JOIN THE ‘LIGHT OF DAY CAMPAIGN’! During the last several months of health care debate, Congressional proponents of government-run health care have repeatedly compromised the ability of the legislature and the general public to read and comprehend proposed legislation. On several occasions, they have changed legislation during the middle of the night and submitted proposals without providing enough time to photocopy-much less read-the legislation.
In fact, the Senate Finance Committee is up to their old tricks again. With Capitol Hill abuzz with a new report on the cost of health care, the Senate Finance Committee met on October 13th to pass legislation which had not yet been written. Not a draft, an outline or an outline of a draft was anywhere in the room when a majority of the Senate Finance Committee will raise their hand in support of a concept, the details to be filled in later and sent to the floor for a vote.
To guard Congress and the American public against a fast-tracked, middle-of-the-night version of ObamaCare, Senate Republicans, joined by eight Democratic colleagues, have proposed a three-day waiting period on all health care legislation so that it can be ‘exposed to the light of day.’ For most Americans, a three-day waiting period seems like a reasonable idea. Many public policy makers support a three-day waiting period for the purchase of firearms, why not a similar requirement for $900,000,000,000 in health care spending?
ObamaCare Reality Check:
Seniors Slammed by Painful Budget Cuts. If President Obama and Congressional supporters of government-run health care have their way, the health care budget for seniors will go under the knife. If passed in its current form, ObamaCare legislation would slash senior citizen health benefits in a variety of ways, including:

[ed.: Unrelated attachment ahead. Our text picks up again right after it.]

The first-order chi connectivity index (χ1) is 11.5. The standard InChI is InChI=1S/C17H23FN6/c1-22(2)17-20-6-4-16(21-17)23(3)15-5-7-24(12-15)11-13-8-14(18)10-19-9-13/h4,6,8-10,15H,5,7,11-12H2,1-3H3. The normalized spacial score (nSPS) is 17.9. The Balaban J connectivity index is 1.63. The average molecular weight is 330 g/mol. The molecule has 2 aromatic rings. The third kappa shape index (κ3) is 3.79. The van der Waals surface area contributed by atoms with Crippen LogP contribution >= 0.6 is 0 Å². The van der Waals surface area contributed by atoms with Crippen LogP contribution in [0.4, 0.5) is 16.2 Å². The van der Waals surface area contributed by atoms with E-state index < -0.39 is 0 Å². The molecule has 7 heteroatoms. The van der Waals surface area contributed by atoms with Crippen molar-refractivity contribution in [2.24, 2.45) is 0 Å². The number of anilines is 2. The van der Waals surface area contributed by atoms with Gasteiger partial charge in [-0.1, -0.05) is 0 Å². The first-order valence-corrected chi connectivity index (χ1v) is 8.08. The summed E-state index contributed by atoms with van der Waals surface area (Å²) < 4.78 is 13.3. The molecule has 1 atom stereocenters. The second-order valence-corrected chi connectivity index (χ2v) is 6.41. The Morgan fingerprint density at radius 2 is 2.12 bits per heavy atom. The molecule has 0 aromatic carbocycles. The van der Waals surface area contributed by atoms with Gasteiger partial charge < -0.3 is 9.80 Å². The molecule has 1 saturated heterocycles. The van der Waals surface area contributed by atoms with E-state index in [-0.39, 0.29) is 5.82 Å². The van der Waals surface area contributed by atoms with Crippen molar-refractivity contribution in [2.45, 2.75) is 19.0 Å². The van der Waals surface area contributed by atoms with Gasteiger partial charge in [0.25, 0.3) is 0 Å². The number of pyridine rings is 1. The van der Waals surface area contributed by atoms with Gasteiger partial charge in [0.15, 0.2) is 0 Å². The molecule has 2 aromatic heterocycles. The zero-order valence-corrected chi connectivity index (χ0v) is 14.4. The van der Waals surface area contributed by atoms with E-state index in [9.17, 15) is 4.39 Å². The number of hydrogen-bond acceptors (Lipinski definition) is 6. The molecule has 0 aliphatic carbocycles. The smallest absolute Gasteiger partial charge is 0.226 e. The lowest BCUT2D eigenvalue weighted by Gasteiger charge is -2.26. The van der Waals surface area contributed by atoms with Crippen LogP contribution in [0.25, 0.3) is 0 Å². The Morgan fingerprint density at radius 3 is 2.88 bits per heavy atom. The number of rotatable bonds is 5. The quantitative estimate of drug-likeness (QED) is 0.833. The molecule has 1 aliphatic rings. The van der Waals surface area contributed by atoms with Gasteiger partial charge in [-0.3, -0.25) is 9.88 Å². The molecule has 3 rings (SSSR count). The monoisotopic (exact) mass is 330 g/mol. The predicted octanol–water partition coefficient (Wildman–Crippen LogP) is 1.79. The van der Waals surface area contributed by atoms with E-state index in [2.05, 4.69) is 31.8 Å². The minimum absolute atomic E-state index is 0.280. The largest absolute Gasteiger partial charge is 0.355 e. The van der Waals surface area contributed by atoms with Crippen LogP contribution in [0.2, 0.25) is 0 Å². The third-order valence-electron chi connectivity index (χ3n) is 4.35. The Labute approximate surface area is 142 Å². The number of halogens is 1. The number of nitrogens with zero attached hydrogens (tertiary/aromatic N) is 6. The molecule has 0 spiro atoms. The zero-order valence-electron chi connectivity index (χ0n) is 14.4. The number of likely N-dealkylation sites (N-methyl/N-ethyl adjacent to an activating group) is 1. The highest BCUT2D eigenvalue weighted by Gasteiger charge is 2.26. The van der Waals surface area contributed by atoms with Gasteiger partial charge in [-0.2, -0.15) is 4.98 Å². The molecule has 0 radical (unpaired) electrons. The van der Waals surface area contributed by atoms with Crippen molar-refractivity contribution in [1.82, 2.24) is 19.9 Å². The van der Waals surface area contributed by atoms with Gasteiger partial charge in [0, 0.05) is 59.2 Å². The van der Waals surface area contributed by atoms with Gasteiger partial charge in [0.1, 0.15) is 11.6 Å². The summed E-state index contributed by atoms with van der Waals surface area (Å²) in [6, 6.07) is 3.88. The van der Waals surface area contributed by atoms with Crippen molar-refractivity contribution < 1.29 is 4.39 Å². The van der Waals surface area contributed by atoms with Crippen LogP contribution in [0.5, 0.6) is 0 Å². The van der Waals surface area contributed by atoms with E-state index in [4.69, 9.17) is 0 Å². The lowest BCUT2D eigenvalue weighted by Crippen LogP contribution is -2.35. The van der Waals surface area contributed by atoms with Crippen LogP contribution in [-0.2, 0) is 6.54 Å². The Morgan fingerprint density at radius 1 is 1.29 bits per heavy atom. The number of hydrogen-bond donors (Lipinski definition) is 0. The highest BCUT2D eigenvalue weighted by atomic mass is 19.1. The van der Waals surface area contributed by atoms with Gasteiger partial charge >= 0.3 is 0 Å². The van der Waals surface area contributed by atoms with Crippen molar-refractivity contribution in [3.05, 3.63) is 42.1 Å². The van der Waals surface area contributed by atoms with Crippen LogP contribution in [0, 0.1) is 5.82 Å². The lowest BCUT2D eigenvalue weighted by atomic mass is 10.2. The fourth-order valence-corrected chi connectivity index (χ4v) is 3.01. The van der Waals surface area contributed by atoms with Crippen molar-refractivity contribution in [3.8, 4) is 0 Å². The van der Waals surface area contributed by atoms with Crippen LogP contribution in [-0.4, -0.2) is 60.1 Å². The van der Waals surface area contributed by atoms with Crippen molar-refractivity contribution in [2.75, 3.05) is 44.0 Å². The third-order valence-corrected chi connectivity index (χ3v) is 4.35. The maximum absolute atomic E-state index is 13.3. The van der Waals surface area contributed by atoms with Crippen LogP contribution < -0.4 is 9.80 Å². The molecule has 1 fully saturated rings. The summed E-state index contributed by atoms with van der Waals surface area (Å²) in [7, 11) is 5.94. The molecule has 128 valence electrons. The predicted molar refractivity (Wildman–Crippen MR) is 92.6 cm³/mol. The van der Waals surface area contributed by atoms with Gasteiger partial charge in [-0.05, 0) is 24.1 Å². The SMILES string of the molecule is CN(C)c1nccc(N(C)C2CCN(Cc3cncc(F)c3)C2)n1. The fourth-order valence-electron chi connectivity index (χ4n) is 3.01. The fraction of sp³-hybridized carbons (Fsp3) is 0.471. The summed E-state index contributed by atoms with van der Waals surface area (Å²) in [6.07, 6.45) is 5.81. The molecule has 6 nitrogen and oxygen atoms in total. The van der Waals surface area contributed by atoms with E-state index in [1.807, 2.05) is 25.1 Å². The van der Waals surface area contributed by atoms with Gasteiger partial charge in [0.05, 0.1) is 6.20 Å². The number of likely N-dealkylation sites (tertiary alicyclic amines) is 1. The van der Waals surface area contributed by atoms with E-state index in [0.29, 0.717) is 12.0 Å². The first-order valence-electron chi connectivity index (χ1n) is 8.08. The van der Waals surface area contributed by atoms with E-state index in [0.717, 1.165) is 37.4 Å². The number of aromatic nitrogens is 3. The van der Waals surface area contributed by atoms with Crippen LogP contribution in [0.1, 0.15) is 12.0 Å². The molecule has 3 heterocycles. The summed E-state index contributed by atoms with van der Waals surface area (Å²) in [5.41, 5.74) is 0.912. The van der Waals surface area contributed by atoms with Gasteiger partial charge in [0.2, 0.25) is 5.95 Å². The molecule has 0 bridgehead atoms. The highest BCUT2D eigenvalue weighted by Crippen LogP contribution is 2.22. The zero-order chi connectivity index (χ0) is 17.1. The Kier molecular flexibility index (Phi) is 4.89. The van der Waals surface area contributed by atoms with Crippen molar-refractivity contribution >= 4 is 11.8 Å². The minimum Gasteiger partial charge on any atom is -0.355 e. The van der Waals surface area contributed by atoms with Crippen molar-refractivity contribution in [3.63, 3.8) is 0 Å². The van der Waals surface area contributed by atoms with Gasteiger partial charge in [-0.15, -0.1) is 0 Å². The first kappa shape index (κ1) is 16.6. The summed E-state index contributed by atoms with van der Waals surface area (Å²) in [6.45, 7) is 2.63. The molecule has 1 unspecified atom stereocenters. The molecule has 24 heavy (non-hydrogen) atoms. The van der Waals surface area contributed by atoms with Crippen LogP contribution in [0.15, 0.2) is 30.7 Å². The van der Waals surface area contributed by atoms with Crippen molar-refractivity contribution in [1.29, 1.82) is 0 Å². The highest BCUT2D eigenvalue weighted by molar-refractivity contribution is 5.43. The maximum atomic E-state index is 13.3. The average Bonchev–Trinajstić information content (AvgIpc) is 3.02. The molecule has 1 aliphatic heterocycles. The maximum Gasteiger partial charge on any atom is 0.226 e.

Ending Medicare Advantage.
Currently enjoyed by one out of four seniors, Medicare Advantage plans cover health benefits which seniors would have to pay out of pocket. Unfortunately, many seniors do not know that their benefits are at risk because their health insurance provider does not refer to their plan explicitly as ‘Medicare Advantage’. What’s worse, in an effort to protect against a political backlash, the Administration has imposed a gag order on insurance providers, threatening sanctions if they communicate to their Medicare Advantage customers the potential effects of ObamaCare ‘reforms’.
Dramatically Reducing Access to Health Care.
Universal coverage may be a boon for uninsured Americans, but it’s a bust for those who are currently insured, particularly seniors. Imagine the traffic jams that would be created if the number of cars on the highway increased by 20% overnight. By dramatically expanding coverage, ObamaCare will create a health care traffic jam for insured Americans seeking health care. Moreover, just as highway traffic is most congested at bottlenecks, ObamaCare will create the longest waiting lines for specialists – precisely those medical professionals which America’s seniors most need to access timely and easily.
Significantly Reducing Quality of Care.
Congressional health ‘reforms’ propose to save money by reducing expenditures on important health care services. Under ObamaCare, doctors will receive an average pay cut of 25%. At a time when Americans most need doctors to enter the profession and extend their working lives, ObamaCare discourages their entry and continuation in the profession. What’s more, Administration efforts to shift cost aren’t benefiting seniors:
47% of the ‘extra revenue’ which ObamaCare says it is creating through new taxes and painful cuts is dedicated to servicing the cost of health care’s dramatic expansion.
ObamaCare Reality Check:
ObamaCare Writes the Check, Middle Class Pays the Bill. A recent report published by PricewaterhouseCoopers (PwC) established that ObamaCare ‘reforms’ will dramatically increase the cost of insurance for middle-class Americans. Specifically, ObamaCare proposals would increase cost in the following markets:
49% increase for the non-group (individual) market.
28% increase for small employers (those firms with fewer than 50 employees).
11% increase for large employers with uninsured coverage.
9% increase for self-insured employers.
You can read a more detailed treatment of the PwC report and read its entire contents here.
National Center for Policy Analysis